Edwin Hubert Henderson Architect

This site is dedicated to the life and work of Edwin Hubert Henderson, architect (1885-1939). Henderson was Chief Architect of the Commonwealth of Australia from 1929-1939.

Why Henderson Matters

This site is dedicated to the life of the Principal Architect of the Commonwealth of Australia (1929-1939), Edwin Hubert Henderson.  Henderson was responsible for a number of notable buildings across Australia, but particularly in Canberra.  He tragically took his own life in 1939 following the Royal Commission into the Contract for the Extension of the Sydney GPO.

Why Henderson Matters

In the ten years that he oversaw the building program of the Commonwealth, Henderson made a significant contribution to Australian architecture and the built environment of our country.

Influence: An Innovator

Henderson was the chief architect – it was he who directed the style of buildings that the Commonwealth built.  And during his tenure, we see genuine innovation and the adoption of new styles, particularly international influences.

John Smith Murdoch, the first chief architect, built the original Parliament House in a stripped classical style (or modern renaissance as he called it).  While Henderson continued in this style, he definitely moved beyond it, introducing a streamlined moderne style (most notably in his banks) and ultimately a decidedly international or functionalist style (the GPO Extension and the Forrest Fire Station homes show this).   In this sense, he can be compared with notable architects for the state like Paul Cret in the United States.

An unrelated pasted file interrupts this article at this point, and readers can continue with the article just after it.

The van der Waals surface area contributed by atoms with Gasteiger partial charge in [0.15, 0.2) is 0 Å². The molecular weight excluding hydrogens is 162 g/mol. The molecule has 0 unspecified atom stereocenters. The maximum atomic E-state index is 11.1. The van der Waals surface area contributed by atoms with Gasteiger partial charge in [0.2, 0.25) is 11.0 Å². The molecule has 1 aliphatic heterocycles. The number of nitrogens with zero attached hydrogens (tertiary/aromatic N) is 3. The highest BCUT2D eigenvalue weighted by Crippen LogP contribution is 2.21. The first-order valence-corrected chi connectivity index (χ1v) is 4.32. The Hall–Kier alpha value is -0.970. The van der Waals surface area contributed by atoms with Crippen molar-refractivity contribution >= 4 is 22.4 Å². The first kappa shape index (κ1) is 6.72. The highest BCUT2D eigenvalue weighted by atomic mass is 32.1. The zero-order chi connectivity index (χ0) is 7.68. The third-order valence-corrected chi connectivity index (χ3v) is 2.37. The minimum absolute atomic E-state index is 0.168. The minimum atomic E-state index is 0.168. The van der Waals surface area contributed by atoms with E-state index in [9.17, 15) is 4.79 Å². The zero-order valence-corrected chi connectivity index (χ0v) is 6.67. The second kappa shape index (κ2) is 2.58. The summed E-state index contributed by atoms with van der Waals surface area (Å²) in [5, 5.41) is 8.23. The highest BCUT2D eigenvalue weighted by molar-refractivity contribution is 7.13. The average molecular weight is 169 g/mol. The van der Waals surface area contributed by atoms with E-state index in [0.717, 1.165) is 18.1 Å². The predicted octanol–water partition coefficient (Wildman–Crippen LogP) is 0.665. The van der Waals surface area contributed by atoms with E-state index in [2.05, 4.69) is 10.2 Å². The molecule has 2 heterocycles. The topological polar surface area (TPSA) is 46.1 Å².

He was, of course, serving his client, the Government and its ministers, and like any architect he had to secure the client’s approval for designs.  The very nature of the client meant that his architecture needed to embody a set of values about how the Government saw itself – and the image it wanted to project.

The impact of his architecture has been described as “progressive yet conservative” and this perhaps best sums up how Henderson balanced the adaption of innovation with the need of his clients to project and image of stability, permanence and purpose.

Achieving this at a time of major economic crisis and financial constraint was not easy.  Henderson did not have the benefit of a New Deal style surge in government building.  Australia adopted a policy of austerity in the 1930s, so Henderson’s building were, of necessity, not grand or massive.  Nonetheless, Henderson still managed to convey the essence of his client’s purpose in buildings of a smaller scale.  In a small country town, his banks stood out for their solidity and their modernity.  This was remarked upon again and again both in professional journals and local papers.  His architecture was not showy, but it was effective – it served its purpose and did it with style.

The critical point is that Henderson set the architectural tone for his office and for the work that his staff did.  Henderson undertook two world study trips during his tenure, and was thus acutely aware of international trends and led the adoption of these in Commonwealth architecture.   He no doubt had talented people working for him, Cuthbert Whitley being a notable example.  However, it is Henderson who would make the call on the design approach and it is he would have to secure the agreement of his superiors and Ministers to these designs.   Thus, whilst he personally designed a great many of the buildings for the Department, the overall output must be a result of his design leadership.  One of the reasons for this website and the book that will come from it is to ensure that Henderson’s role and contribution is fully understood.

Impact: a Broad Scope and Scale

It is important to remember that when Henderson was Chief Architect, the scope of Commonwealth Government building subject to design from Canberra was much broader than it is today.